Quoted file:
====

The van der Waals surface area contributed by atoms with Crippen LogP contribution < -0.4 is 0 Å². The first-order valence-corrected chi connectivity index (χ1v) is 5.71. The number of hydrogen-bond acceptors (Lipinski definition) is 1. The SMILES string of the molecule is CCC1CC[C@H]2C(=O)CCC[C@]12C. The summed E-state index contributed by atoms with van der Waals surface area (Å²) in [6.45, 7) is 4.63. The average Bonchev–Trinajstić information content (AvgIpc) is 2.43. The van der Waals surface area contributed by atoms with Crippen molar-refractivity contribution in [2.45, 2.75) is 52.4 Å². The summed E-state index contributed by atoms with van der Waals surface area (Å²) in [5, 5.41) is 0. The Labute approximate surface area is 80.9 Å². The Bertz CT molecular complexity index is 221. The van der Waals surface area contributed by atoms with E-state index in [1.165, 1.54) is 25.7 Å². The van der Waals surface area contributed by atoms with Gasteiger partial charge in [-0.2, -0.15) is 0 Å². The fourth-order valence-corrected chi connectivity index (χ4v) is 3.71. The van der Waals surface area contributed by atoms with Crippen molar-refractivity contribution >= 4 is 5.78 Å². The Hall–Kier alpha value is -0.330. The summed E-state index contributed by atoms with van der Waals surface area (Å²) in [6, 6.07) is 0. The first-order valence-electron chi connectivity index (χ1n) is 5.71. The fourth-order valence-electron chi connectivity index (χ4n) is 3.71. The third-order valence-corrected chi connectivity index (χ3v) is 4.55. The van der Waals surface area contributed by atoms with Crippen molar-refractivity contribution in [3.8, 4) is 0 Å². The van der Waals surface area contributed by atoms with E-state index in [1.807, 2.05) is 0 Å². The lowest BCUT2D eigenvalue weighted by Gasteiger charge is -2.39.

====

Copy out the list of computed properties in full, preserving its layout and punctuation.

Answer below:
The van der Waals surface area contributed by atoms with Crippen LogP contribution < -0.4 is 0 Å². The first-order valence-corrected chi connectivity index (χ1v) is 5.71. The number of hydrogen-bond acceptors (Lipinski definition) is 1. The SMILES string of the molecule is CCC1CC[C@H]2C(=O)CCC[C@]12C. The summed E-state index contributed by atoms with van der Waals surface area (Å²) in [6.45, 7) is 4.63. The average Bonchev–Trinajstić information content (AvgIpc) is 2.43. The van der Waals surface area contributed by atoms with Crippen molar-refractivity contribution in [2.45, 2.75) is 52.4 Å². The summed E-state index contributed by atoms with van der Waals surface area (Å²) in [5, 5.41) is 0. The Labute approximate surface area is 80.9 Å². The Bertz CT molecular complexity index is 221. The van der Waals surface area contributed by atoms with E-state index in [1.165, 1.54) is 25.7 Å². The van der Waals surface area contributed by atoms with Gasteiger partial charge in [-0.2, -0.15) is 0 Å². The fourth-order valence-corrected chi connectivity index (χ4v) is 3.71. The van der Waals surface area contributed by atoms with Crippen molar-refractivity contribution >= 4 is 5.78 Å². The Hall–Kier alpha value is -0.330. The summed E-state index contributed by atoms with van der Waals surface area (Å²) in [6, 6.07) is 0. The first-order valence-electron chi connectivity index (χ1n) is 5.71. The fourth-order valence-electron chi connectivity index (χ4n) is 3.71. The third-order valence-corrected chi connectivity index (χ3v) is 4.55. The van der Waals surface area contributed by atoms with Crippen molar-refractivity contribution in [3.8, 4) is 0 Å². The van der Waals surface area contributed by atoms with E-state index in [1.807, 2.05) is 0 Å². The lowest BCUT2D eigenvalue weighted by Gasteiger charge is -2.39.